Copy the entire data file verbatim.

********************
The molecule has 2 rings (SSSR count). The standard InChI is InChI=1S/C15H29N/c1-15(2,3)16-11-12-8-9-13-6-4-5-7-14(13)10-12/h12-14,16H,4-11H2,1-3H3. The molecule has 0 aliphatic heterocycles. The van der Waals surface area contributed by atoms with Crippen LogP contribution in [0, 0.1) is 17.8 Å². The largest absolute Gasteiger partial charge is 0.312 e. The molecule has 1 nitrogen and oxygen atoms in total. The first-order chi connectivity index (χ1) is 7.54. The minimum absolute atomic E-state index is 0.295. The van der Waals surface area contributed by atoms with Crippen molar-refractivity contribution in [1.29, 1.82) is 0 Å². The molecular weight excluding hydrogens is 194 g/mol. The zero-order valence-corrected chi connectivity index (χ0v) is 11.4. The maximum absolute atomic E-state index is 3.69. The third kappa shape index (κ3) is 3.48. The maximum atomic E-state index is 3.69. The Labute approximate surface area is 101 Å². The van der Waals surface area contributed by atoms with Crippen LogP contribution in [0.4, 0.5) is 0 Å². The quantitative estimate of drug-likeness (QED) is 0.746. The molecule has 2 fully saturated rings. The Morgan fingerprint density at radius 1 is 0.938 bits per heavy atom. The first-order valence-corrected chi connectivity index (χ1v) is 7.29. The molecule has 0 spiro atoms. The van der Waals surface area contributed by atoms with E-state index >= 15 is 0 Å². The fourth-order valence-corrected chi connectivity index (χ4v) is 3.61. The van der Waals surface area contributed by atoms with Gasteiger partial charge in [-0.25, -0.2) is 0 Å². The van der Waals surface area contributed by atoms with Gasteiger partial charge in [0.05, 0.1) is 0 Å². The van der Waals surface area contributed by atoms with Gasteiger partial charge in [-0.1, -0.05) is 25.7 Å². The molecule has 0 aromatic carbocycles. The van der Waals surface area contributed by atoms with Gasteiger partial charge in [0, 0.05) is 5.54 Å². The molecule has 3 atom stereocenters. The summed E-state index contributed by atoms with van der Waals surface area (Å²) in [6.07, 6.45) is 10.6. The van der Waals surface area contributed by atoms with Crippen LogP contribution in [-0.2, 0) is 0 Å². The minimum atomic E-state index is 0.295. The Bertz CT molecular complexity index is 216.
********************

The molecule has 2 rings (SSSR count). The standard InChI is InChI=1S/C15H29N/c1-15(2,3)16-11-12-8-9-13-6-4-5-7-14(13)10-12/h12-14,16H,4-11H2,1-3H3. The molecule has 0 aliphatic heterocycles. The van der Waals surface area contributed by atoms with Crippen LogP contribution in [0, 0.1) is 17.8 Å². The largest absolute Gasteiger partial charge is 0.312 e. The molecule has 1 nitrogen and oxygen atoms in total. The first-order chi connectivity index (χ1) is 7.54. The minimum absolute atomic E-state index is 0.295. The van der Waals surface area contributed by atoms with Crippen molar-refractivity contribution in [1.29, 1.82) is 0 Å². The molecular weight excluding hydrogens is 194 g/mol. The zero-order valence-corrected chi connectivity index (χ0v) is 11.4. The maximum absolute atomic E-state index is 3.69. The third kappa shape index (κ3) is 3.48. The maximum atomic E-state index is 3.69. The Labute approximate surface area is 101 Å². The van der Waals surface area contributed by atoms with Crippen LogP contribution in [0.4, 0.5) is 0 Å². The quantitative estimate of drug-likeness (QED) is 0.746. The molecule has 2 fully saturated rings. The Morgan fingerprint density at radius 1 is 0.938 bits per heavy atom. The first-order valence-corrected chi connectivity index (χ1v) is 7.29. The molecule has 0 spiro atoms. The van der Waals surface area contributed by atoms with E-state index >= 15 is 0 Å². The fourth-order valence-corrected chi connectivity index (χ4v) is 3.61. The van der Waals surface area contributed by atoms with Gasteiger partial charge in [-0.25, -0.2) is 0 Å². The van der Waals surface area contributed by atoms with Gasteiger partial charge in [0.05, 0.1) is 0 Å². The van der Waals surface area contributed by atoms with Gasteiger partial charge in [-0.1, -0.05) is 25.7 Å². The molecule has 0 aromatic carbocycles. The van der Waals surface area contributed by atoms with Gasteiger partial charge in [0, 0.05) is 5.54 Å². The molecule has 3 atom stereocenters. The summed E-state index contributed by atoms with van der Waals surface area (Å²) in [6.07, 6.45) is 10.6. The van der Waals surface area contributed by atoms with Crippen LogP contribution in [-0.2, 0) is 0 Å². The minimum atomic E-state index is 0.295. The Bertz CT molecular complexity index is 216.